If you are anything like me you have looked at the New Year and put together a detailed list of your New Year’s Resolutions. I have done this for a long while now, and each year I find I have fallen a little short of my goals and, often, I have burned myself out in the process. This New Year I approached things more simply.
If you are an author, artist, business professional, or entrepreneur the likelihood that you overcommit your time and resources is high. I know with myself it’s become a sometimes self-destructive pattern. The drive to achieve goals, complete projects, and prepare for future projects comes with the territory when we are highly motivated to succeed. Yet when I commit to many objectives I am unable to give each my best effort, and inevitably I fall short of some due to lack of time. 2015 is a new year and it’s time to resist the urge to create a long list of New Year’s resolutions.
This year I have committed to only three things:
- Finish writing and then publish “In Search of Dragons”
- Eliminate all remaining debt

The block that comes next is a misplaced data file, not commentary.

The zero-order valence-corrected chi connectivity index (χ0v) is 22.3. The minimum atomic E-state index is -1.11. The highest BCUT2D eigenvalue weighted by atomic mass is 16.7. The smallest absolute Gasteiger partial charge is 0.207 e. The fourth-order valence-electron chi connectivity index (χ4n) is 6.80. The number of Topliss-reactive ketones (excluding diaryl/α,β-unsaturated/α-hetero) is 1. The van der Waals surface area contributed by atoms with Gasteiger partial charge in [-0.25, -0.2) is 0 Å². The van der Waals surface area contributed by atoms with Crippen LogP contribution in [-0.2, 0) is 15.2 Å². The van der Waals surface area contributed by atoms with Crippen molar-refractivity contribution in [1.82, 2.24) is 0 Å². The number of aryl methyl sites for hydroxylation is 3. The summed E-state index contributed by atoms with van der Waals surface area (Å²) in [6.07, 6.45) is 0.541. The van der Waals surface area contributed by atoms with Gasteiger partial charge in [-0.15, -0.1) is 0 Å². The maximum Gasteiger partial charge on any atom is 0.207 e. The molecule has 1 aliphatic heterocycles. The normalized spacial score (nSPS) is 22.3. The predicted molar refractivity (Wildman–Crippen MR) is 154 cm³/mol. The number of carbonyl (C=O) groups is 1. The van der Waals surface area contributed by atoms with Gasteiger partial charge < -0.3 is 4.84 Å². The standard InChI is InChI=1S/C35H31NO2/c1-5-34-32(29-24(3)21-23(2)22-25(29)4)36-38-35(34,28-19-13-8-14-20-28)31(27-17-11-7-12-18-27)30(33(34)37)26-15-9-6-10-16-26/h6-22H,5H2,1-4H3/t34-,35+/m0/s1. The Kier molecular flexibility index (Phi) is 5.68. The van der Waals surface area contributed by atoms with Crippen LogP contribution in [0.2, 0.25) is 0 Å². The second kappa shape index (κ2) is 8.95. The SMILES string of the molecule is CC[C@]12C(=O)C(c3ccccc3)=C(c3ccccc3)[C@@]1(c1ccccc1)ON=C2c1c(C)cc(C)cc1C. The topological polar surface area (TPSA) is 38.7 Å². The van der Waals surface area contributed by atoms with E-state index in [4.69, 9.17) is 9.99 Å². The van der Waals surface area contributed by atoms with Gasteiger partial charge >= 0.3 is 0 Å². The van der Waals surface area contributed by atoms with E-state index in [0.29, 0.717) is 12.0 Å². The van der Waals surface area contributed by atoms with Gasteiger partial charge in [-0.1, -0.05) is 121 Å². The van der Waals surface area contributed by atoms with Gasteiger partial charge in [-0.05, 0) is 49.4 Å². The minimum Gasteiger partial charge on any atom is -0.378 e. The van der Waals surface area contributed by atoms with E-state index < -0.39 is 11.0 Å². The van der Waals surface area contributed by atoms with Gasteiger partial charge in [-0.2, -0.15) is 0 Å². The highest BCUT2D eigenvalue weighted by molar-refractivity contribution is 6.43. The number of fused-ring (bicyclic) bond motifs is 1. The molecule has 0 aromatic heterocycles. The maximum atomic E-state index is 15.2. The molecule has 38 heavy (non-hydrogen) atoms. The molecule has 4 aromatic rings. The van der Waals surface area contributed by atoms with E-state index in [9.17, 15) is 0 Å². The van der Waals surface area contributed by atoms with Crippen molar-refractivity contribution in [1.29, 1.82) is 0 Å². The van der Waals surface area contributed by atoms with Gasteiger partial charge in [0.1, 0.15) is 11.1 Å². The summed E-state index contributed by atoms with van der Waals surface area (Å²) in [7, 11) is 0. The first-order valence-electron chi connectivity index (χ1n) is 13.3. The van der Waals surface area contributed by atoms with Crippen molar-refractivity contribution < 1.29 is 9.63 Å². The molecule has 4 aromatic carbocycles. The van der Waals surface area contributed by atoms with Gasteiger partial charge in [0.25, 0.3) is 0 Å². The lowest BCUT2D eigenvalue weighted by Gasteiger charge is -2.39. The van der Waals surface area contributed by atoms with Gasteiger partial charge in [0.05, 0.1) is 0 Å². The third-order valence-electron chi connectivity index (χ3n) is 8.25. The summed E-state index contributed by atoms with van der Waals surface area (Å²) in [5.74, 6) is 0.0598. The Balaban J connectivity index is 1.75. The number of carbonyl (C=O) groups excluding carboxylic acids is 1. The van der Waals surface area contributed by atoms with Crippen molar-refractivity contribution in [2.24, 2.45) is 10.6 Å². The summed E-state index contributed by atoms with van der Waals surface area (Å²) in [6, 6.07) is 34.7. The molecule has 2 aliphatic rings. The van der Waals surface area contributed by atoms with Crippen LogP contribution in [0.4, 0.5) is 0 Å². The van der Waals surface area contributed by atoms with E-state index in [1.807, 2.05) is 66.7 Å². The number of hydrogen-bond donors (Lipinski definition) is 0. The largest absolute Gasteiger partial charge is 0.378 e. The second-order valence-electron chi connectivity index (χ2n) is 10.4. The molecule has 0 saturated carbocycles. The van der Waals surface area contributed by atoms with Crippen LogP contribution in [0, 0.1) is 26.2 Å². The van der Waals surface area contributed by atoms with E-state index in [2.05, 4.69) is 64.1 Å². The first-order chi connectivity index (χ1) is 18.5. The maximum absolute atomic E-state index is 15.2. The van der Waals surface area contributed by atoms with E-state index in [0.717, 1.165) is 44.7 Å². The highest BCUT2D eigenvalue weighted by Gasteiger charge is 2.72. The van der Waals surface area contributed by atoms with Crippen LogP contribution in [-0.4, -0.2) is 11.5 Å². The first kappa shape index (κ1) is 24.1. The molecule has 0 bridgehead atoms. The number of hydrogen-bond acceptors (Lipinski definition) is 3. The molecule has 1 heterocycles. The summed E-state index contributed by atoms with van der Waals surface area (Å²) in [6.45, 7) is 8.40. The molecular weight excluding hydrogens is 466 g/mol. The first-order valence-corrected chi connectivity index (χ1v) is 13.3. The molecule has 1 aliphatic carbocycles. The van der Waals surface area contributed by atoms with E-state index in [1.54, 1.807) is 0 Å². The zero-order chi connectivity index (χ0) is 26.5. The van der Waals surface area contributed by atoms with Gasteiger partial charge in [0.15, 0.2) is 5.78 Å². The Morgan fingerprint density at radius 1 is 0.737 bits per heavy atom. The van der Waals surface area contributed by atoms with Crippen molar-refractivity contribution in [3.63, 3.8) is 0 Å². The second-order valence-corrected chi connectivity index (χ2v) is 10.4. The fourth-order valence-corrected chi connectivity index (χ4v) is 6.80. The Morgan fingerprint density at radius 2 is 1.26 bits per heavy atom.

- Build financial savings
These things are very achievable and necessary to my happiness and that of my family. In years past I have had a long list of resolutions. Most years I achieved the majority of the goals I had set, yet I left myself no breathing room. My days away from my day job have so many other commitments that I often feel overwhelmed, which has led to stress and exhaustion. This year will be different and I believe it will boost my productivity and happiness.
If we take better care of ourselves, we can better care for those we love. If we over commit, we will work ourselves to a frazzle and lessen the quality and impact each of our achievements have.
This year take a look at your resolutions. Have you over-committed?
By shaving your list to the bare minimum you will:
- Increase the quality and impact of the work you do
- Reduce your stress, and
- Improve your relationships
These are the results I am looking to have. This is why I have such a short list this year.
Question: Would your year benefit from trimming your New Year’s resolutions to a minimum?
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